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Demystifying Witchcraft in Portsmouth and Salem


The devil next door

Portsmouth has its share of spooky legends, but lucky for us, little blood was shed, and no witches were executed. Baker has written the definitive study of the “Stone Throwing Devil” of New Castle, a fascinating incident that preceded the Salem Witch Trials by 10 years. His book Devil of Great Island has sold over 5,000 copies and is now available in paperback and e-book formats. Baker’s careful analysis shows how family infighting, political turmoil, religious intolerance, turf wars, and superstitious beliefs all conspired to create a thrilling legend that refuses to die.

“Here was this case of witchcraft that was exciting,” Baker says, “because it broke the stereotype in so many ways. It’s not taking place in Massachusetts. It’s not witchcraft as we think of it today. And it’s not just Puritans, but here [in New Hampshire] we have Quakers and Anglicans and Baptists – and, of course, flying stones.”

Baker uses the New Castle story in his college classes, he says, to teach people about the “other New England.”

“Once you get north of the Merrimack River and into New Hampshire and Maine you’re reaching an area that is not a stereotypical New England village at all. We have cases of witchcraft in the Piscataqua that are well before anything in Salem,” he says.

Hag-ridden in Portsmouth

Baker, who lives in nearby York, Maine, is familiar with well-known local cases like Goodwife Cole in Hampton who was frequently jailed for her supposed witchcraft in what, essentially, was a dispute over property ownership. Portsmouth’s legends have survived, like so much local hsitory, from the pen of Charles W. Brewster, who wrote and published newspapers here for 50 years in the first half of the 19th century. It was Brewster who kept the skeletal legend of the Stone Throwing Devil alive until Baker fleshed it out.

Brewster did not treat the legends as fact, but passed them along to entertain his newspaper readers. An article entitled “Witchcraft in New Hampshire” appeared on the front page of the Portsmouth Journal on July 20, 1839 and was later adapted into Brewster’s two-volume history of Portsmouth. He noted that children and the elderly were most susceptible to supernatural myths, especially in a town filled in his day with dark abandoned mansions.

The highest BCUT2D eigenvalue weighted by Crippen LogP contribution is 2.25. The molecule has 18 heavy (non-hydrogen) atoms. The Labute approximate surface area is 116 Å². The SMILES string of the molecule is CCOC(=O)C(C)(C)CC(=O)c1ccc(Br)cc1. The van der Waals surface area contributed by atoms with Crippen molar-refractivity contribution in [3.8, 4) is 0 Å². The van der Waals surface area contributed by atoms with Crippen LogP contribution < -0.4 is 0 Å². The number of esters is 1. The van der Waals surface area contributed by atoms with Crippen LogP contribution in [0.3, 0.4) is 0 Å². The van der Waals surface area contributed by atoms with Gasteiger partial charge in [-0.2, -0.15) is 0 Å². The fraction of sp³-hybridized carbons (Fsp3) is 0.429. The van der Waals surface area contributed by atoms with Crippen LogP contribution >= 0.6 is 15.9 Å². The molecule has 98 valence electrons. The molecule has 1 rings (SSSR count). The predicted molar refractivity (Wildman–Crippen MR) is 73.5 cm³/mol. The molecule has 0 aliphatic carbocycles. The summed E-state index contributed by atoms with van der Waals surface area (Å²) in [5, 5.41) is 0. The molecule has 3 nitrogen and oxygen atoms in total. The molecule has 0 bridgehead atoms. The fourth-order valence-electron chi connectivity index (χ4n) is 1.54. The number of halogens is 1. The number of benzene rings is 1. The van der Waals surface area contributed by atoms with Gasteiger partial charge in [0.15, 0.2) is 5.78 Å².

Referring to a dilapidated house in the South End Brewster wrote:

“The superstitious were therefore very careful about passing such houses by night, especially in dark and stormy weather, when, as many believed in those days, the witches would sally out from the house and, if successful in casting a horse's bridle over the head of any person passing by, would immediately transform the victim into a horse, and after having him shod with iron shoes, would ride the animal till it became tired, and just before daylight would turn it loose in the street. The persons thus afflicted would the next day find prints of the horse nails on their hands.”

“That’s where you get the term ‘hag-ridden,’” Baker says without a pause. His mind is an encyclopedia of the Dark Arts. The term reminds him of a major outbreak of witchcraft in the Piscataqua region in 1656. That’s when Eunice Cole and Jane Walford and William Ham and Thomas Turpin were accused of witchery.

“Witchcraft is a working class crime,” Baker says, and even in its heyday was rarely taken seriously by the learned judges of the era. “It was sort of a way to slander your neighbors or to get back at people who have done something to you.”

Local accusations against Jane Walford, Baker suggests, appear to be attempts to get back at her husband Thomas who was a powerful person in the community. Walford was in charge of redoing the seating plan in the meeting house in Portsmouth. It was highly contentious, he says, as to what citizens would get the best spot in church. Seating determined who was the richest in the community and who was the most devout.

“People got really bent out of shape over these seating plans,” Baker says. It brought the original Royalists or “Old Planters” in town directly into conflict with the newly arriving Puritans. When John Pickering, one of the founders of Portsmouth and owner of the mill and much of the land in the South End, saw another revised seating plan in 1659, he furiously tore it off the church wall.

Unable to fight back politically or legally, Baker says, citizens during these turbulent times resorted to calling each other witches and wizards. The most vulnerable person to attack in this case, Baker suggests, was Walford’s wife.


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Tuesday, February 20, 2018 
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